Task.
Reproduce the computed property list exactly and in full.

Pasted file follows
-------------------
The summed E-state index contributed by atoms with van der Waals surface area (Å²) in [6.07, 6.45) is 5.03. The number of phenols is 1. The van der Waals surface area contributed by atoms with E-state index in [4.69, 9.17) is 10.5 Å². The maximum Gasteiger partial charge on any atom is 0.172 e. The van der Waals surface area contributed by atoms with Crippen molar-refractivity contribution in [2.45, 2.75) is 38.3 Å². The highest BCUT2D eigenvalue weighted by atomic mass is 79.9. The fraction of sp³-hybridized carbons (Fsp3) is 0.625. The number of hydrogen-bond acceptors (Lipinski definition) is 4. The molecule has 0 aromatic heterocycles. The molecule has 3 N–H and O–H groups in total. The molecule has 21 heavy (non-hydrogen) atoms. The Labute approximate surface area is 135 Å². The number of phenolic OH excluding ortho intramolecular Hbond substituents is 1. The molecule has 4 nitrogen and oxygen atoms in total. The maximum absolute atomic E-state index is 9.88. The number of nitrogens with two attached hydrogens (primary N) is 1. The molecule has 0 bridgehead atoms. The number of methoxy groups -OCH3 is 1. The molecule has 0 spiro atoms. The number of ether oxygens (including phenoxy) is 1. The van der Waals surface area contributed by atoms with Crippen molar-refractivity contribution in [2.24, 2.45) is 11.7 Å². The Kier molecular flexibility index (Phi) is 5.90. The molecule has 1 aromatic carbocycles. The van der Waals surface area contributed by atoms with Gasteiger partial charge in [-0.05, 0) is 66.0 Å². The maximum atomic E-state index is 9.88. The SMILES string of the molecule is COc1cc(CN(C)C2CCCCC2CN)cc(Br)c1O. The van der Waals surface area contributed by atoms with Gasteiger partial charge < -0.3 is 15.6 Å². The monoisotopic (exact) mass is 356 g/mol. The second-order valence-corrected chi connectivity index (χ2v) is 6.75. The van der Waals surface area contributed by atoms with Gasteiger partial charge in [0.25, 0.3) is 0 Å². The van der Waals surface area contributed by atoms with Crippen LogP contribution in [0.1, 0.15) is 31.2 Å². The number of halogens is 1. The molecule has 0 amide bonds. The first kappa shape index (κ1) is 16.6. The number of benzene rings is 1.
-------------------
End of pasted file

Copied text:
The summed E-state index contributed by atoms with van der Waals surface area (Å²) in [6.07, 6.45) is 5.03. The number of phenols is 1. The van der Waals surface area contributed by atoms with E-state index in [4.69, 9.17) is 10.5 Å². The maximum Gasteiger partial charge on any atom is 0.172 e. The van der Waals surface area contributed by atoms with Crippen molar-refractivity contribution in [2.45, 2.75) is 38.3 Å². The highest BCUT2D eigenvalue weighted by atomic mass is 79.9. The fraction of sp³-hybridized carbons (Fsp3) is 0.625. The number of hydrogen-bond acceptors (Lipinski definition) is 4. The molecule has 0 aromatic heterocycles. The molecule has 3 N–H and O–H groups in total. The molecule has 21 heavy (non-hydrogen) atoms. The Labute approximate surface area is 135 Å². The number of phenolic OH excluding ortho intramolecular Hbond substituents is 1. The molecule has 4 nitrogen and oxygen atoms in total. The maximum absolute atomic E-state index is 9.88. The number of nitrogens with two attached hydrogens (primary N) is 1. The molecule has 0 bridgehead atoms. The number of methoxy groups -OCH3 is 1. The molecule has 0 spiro atoms. The number of ether oxygens (including phenoxy) is 1. The van der Waals surface area contributed by atoms with Crippen molar-refractivity contribution in [2.24, 2.45) is 11.7 Å². The Kier molecular flexibility index (Phi) is 5.90. The molecule has 1 aromatic carbocycles. The van der Waals surface area contributed by atoms with Gasteiger partial charge in [-0.05, 0) is 66.0 Å². The maximum atomic E-state index is 9.88. The SMILES string of the molecule is COc1cc(CN(C)C2CCCCC2CN)cc(Br)c1O. The van der Waals surface area contributed by atoms with Gasteiger partial charge < -0.3 is 15.6 Å². The monoisotopic (exact) mass is 356 g/mol. The second-order valence-corrected chi connectivity index (χ2v) is 6.75. The van der Waals surface area contributed by atoms with Gasteiger partial charge in [0.25, 0.3) is 0 Å². The van der Waals surface area contributed by atoms with Crippen LogP contribution in [0.1, 0.15) is 31.2 Å². The number of halogens is 1. The molecule has 0 amide bonds. The first kappa shape index (κ1) is 16.6. The number of benzene rings is 1.